Raindrops on roses....

This weekend was much colder...Saturday was overcast all day and we snuck off to a matinee performance of the National Theatre's touring production of Travelling Light, which starred Sir Antony Sher. It is so wonderful to have an amazing new theatre within 5 minutes walk of home! It's as close as the cinema....now we just have to get used to using it!

I've been doing a lot of spring cleaning recently...I just took a big bag of stuff to the local RSPCA charity shop. It wasn't rubbish...rather bits and pieces that are still good, but that we just don't need or have room for. Clothes that don't quite fit or look right...costume jewellery that I bought on a whim, without thinking about whether it would suit me! Baking accessories that I just will never use (purple plastic cupcake stackers that someone sweetly gave me...) Things that I hope others will love and get some use from. It feels really good to do this...even though I have to steel myself every time. I constantly fight that instinct that says 'keep it in case'!!
One thing that I do find impossible to throw out is a book...I just can't do it. I'll pass them on to friends or family, but I so love to read & reread...even if I only pick out favourite passages the second or third time. Paul is the same, luckily...we always find space for more! So today I thought you might like to see my 'special ones'. My desert island pile....the books I would absolutely hate to be without, ever. So much so that I have several editions of most of these...just in case I mislay or lend one and don't get it back!
First, the ones I've loved since childhood. Of course, I found it so hard to choose...Little Women, the 'Katy' stories, the 'Little House' series. But in the end, it had to be...
This edition was originally my Mum's. It's faded & misshapen & stained (it's fallen in the bath at least once!) But I so love the story of Anne (with an 'e') the red-haired, feisty little orphan who is taken in by kind-hearted Matthew & his crusty old sister, Marilla...even though they had really asked for a boy to help around their farm. It's so charming...still makes me laugh & cry and I can recite whole chunks!
Next, another book that my Mum passed down to me...not well known at all in contrast to Anne...
'Nuts in the Rookery' by Mathena Blomefield. It's an autobiographical account of her childhood, growing up in rural Norfolk at the end of the 1800's. This is actually the second she wrote - I managed to find the first, 'The Bulleymung Pit', just a few years ago. Wonderful. The cover is just brown, which is why I show the title page! Mum must have given it to me when I was about 5 years old...how do I know? Because I 'autographed' the endpapers....
As you can see, I was no artist!!
All of Alison Uttley's books are gems - this is my favourite. Quite similar to 'Nuts...' in that it's an autobiographical account of her childhood (although she's called 'Susan' in it) at around the same time. My addiction to history started pretty early! This one is still in print, but if you ever come across one like this, with illustrations by C.F Tunnicliffe, then snap it up!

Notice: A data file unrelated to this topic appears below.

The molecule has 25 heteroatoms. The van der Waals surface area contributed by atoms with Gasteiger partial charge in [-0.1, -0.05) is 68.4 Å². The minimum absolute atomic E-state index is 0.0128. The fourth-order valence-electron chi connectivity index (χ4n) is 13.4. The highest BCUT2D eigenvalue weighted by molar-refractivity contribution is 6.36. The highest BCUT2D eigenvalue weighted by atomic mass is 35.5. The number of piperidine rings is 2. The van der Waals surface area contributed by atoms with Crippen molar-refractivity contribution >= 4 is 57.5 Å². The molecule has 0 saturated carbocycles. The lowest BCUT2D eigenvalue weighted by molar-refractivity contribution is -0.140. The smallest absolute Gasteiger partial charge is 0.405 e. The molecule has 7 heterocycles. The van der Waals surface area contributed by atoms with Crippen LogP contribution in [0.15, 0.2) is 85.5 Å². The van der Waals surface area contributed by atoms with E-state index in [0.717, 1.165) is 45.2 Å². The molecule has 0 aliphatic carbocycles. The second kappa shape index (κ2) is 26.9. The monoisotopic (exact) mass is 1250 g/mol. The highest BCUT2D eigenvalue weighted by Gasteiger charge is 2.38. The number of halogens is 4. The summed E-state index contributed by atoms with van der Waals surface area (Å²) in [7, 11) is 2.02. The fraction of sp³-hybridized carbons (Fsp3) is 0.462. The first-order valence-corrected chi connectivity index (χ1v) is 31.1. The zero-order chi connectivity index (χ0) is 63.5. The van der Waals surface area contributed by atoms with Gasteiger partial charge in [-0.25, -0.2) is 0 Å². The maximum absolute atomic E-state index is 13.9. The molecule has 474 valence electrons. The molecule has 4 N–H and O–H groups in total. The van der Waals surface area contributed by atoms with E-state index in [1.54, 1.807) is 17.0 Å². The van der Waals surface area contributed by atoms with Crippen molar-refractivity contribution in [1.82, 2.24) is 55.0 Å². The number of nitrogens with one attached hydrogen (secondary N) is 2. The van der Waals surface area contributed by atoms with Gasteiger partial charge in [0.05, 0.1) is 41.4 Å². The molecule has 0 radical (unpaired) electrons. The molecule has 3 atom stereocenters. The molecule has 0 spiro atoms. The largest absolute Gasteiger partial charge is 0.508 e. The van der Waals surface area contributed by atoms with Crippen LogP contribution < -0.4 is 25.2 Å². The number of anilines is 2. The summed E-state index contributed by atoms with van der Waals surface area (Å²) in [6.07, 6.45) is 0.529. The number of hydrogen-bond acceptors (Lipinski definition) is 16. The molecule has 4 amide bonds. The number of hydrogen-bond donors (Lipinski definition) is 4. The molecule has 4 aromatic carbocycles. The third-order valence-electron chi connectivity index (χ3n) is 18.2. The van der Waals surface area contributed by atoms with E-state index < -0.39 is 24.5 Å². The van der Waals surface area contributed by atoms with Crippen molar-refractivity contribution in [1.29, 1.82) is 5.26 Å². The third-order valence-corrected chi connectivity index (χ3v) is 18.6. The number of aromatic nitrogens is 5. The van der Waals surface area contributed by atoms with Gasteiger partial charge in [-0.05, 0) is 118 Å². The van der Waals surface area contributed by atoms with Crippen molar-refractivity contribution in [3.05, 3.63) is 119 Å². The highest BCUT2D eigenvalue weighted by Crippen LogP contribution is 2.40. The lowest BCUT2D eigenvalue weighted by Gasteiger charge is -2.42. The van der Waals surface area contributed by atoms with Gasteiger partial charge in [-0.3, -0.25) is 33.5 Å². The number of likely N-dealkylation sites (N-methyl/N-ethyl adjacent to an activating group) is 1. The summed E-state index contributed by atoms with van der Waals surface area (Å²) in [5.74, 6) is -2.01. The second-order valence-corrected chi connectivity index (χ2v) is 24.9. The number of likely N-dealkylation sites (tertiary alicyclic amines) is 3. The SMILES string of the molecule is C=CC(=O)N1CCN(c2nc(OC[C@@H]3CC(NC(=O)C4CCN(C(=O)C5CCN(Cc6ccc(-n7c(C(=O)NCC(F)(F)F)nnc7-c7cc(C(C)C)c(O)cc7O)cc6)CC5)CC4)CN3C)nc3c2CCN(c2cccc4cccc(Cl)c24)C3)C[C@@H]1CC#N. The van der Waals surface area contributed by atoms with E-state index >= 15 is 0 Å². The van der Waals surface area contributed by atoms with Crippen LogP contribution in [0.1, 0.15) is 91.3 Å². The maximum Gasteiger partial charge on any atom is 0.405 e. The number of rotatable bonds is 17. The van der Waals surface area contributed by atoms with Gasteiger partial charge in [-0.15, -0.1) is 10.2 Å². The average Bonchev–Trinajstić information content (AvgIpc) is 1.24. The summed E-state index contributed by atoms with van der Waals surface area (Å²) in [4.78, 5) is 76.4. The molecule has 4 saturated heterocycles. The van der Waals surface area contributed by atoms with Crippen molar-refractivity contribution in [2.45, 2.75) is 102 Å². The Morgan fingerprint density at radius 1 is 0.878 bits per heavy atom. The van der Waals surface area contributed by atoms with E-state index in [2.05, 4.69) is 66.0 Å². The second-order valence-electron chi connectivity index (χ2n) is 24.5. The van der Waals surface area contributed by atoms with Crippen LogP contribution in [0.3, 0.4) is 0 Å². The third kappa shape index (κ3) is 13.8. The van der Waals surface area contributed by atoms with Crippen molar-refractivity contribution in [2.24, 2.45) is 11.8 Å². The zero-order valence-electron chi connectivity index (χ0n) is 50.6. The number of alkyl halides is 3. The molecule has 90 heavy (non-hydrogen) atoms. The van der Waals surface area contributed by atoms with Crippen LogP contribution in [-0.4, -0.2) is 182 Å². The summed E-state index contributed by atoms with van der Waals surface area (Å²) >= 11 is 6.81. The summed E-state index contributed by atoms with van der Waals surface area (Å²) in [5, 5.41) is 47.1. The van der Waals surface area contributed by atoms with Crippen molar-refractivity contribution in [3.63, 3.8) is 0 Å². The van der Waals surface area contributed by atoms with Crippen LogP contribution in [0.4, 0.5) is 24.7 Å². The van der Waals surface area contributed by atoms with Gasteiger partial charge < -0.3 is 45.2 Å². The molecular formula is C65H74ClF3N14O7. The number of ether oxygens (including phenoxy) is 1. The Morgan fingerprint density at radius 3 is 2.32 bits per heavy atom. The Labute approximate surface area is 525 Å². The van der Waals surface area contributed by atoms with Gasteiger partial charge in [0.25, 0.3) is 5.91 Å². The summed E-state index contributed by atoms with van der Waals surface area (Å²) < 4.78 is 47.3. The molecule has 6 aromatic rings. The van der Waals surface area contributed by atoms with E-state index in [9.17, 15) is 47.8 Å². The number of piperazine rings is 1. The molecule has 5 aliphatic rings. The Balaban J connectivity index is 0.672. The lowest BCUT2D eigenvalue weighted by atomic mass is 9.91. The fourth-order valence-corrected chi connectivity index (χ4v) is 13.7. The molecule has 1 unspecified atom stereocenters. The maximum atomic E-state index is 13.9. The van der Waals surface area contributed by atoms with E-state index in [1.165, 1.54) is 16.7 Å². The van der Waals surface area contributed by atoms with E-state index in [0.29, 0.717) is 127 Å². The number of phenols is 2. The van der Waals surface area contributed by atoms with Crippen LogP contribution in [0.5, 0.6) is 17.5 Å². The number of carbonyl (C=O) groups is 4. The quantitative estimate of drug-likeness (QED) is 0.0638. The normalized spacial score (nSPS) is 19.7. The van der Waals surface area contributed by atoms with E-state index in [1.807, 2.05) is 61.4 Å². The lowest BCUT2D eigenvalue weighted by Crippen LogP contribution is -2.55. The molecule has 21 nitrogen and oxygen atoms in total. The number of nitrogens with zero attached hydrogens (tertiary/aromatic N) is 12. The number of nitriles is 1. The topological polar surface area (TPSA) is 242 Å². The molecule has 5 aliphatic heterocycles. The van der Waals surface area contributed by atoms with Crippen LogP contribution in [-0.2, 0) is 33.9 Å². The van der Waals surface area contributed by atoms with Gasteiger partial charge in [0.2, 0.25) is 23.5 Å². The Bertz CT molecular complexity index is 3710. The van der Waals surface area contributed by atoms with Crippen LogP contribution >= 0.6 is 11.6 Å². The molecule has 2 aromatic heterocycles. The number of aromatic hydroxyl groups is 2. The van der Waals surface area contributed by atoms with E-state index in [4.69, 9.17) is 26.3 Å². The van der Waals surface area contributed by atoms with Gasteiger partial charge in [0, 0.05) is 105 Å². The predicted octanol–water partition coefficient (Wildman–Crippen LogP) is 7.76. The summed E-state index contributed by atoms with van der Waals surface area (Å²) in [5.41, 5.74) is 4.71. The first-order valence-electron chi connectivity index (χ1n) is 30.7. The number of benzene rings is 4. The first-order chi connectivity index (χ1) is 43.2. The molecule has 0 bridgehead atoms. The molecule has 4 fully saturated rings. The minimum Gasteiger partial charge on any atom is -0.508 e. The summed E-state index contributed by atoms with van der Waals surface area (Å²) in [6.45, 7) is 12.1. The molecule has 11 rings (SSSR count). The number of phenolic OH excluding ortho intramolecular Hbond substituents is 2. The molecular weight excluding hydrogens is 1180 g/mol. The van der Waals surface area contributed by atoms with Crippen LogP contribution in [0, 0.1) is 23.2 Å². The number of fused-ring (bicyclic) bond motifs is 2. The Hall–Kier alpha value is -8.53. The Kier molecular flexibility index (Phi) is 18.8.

Growing up now...

You might expect me to include something about my beloved! I've always really enjoyed reading scripts & screenplays. 'Amadeus' is in my top 5 movies...but this book is the script of the original play it was adapted from. Different in many ways...but it will always take me back to the magical night, over 30 years ago, when I first saw it performed at Her Majesty's Theatre in London. From the minute the curtain went up, I had goosebumps. Amazing. I once met the playwright, Peter Shaffer...and I was able to tell him just how much his creation had affected me.Such a special moment!
I have many, many books on Mozart....but on my desert island, I would have to take this volume of his letters over the others. Because they are his voice!
Another script I would take is 'Journey's End' by R.C Sherriff. Written just after the end of WW1 by someone who went through it. The language, the characters & the story...incredibly & almost painfully moving. I have seen the play a few times, and reading this brings it back to life for me.
The First World War is something I have always been drawn to...and now I'm writing a novel about it, even more so...

'Chronicle of Youth' by Vera Brittain is...sublime. Another of her books on the same subject, 'Testament of Youth' is more well known - I love that too. But this is the one I would take, because it is her actual diary of those  years, and so we see the story unfolding as she did...and so we feel as though it's happening in real time. This desperately poignant tale of how she lost her fiancee, beloved only brother and two other close friends in WW1 encompasses the loss & futility of that period for me. 'Letters from a Lost Generation' is a compilation of the letters that passed between them all during that time, and fleshes out the characters & personalities involved. Unputdownable.
Neil Oliver's great book 'Not Forgotten' traces the stories that are to be found by stopping & looking at the names WW1 memorials...fascinating and informative, and he writes in a very personal way as though you are sharing a conversation.

While I'm on the subject of loss & tragedy....Claude Lanzmann's documentary film 'Shoah' should, I think, be required viewing for all teenagers as part of their studies. It's 11 hours long...but nothing for me has had a greater impact than these real people who experienced the holocaust (on all sides) simply talking. This transcript is treasured. The second book is so uplifting...it contains true stories of camp survivors and how they rebuilt their lives after liberation. Amazing lives. Such bravery and spirit.